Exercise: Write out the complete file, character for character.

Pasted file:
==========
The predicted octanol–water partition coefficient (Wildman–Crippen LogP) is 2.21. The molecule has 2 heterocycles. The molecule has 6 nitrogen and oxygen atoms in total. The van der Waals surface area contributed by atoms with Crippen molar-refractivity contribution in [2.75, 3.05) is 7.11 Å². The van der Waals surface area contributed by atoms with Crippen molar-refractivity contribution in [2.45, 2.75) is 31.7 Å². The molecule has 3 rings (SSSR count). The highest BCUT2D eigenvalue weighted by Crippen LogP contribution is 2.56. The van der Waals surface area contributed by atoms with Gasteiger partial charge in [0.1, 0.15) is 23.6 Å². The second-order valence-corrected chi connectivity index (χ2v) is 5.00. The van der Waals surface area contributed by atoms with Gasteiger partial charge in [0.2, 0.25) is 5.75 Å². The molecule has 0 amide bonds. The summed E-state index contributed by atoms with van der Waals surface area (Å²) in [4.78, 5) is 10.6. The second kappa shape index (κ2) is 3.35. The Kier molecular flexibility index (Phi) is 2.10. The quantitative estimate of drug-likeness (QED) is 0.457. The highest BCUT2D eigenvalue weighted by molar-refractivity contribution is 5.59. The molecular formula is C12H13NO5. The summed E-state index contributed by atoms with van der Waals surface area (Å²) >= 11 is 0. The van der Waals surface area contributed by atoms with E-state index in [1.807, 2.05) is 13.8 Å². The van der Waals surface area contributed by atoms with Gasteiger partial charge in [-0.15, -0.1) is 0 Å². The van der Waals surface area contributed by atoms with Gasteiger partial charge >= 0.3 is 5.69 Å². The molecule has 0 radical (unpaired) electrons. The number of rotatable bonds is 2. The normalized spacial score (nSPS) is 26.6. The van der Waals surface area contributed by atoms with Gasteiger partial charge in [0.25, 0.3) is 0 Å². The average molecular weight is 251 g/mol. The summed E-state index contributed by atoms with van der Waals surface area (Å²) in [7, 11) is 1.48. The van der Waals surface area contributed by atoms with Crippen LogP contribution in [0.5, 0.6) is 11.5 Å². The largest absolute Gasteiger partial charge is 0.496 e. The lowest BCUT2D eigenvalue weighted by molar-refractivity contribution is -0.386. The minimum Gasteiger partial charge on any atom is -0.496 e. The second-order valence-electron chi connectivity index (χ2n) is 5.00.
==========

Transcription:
The predicted octanol–water partition coefficient (Wildman–Crippen LogP) is 2.21. The molecule has 2 heterocycles. The molecule has 6 nitrogen and oxygen atoms in total. The van der Waals surface area contributed by atoms with Crippen molar-refractivity contribution in [2.75, 3.05) is 7.11 Å². The van der Waals surface area contributed by atoms with Crippen molar-refractivity contribution in [2.45, 2.75) is 31.7 Å². The molecule has 3 rings (SSSR count). The highest BCUT2D eigenvalue weighted by Crippen LogP contribution is 2.56. The van der Waals surface area contributed by atoms with Gasteiger partial charge in [0.1, 0.15) is 23.6 Å². The second-order valence-corrected chi connectivity index (χ2v) is 5.00. The van der Waals surface area contributed by atoms with Gasteiger partial charge in [0.2, 0.25) is 5.75 Å². The molecule has 0 amide bonds. The summed E-state index contributed by atoms with van der Waals surface area (Å²) in [4.78, 5) is 10.6. The second kappa shape index (κ2) is 3.35. The Kier molecular flexibility index (Phi) is 2.10. The quantitative estimate of drug-likeness (QED) is 0.457. The highest BCUT2D eigenvalue weighted by molar-refractivity contribution is 5.59. The molecular formula is C12H13NO5. The summed E-state index contributed by atoms with van der Waals surface area (Å²) >= 11 is 0. The van der Waals surface area contributed by atoms with E-state index in [1.807, 2.05) is 13.8 Å². The van der Waals surface area contributed by atoms with Gasteiger partial charge in [-0.15, -0.1) is 0 Å². The van der Waals surface area contributed by atoms with Gasteiger partial charge >= 0.3 is 5.69 Å². The molecule has 0 radical (unpaired) electrons. The number of rotatable bonds is 2. The normalized spacial score (nSPS) is 26.6. The van der Waals surface area contributed by atoms with Gasteiger partial charge in [0.25, 0.3) is 0 Å². The average molecular weight is 251 g/mol. The summed E-state index contributed by atoms with van der Waals surface area (Å²) in [7, 11) is 1.48. The van der Waals surface area contributed by atoms with Crippen LogP contribution in [0.5, 0.6) is 11.5 Å². The largest absolute Gasteiger partial charge is 0.496 e. The lowest BCUT2D eigenvalue weighted by molar-refractivity contribution is -0.386. The minimum Gasteiger partial charge on any atom is -0.496 e. The second-order valence-electron chi connectivity index (χ2n) is 5.00.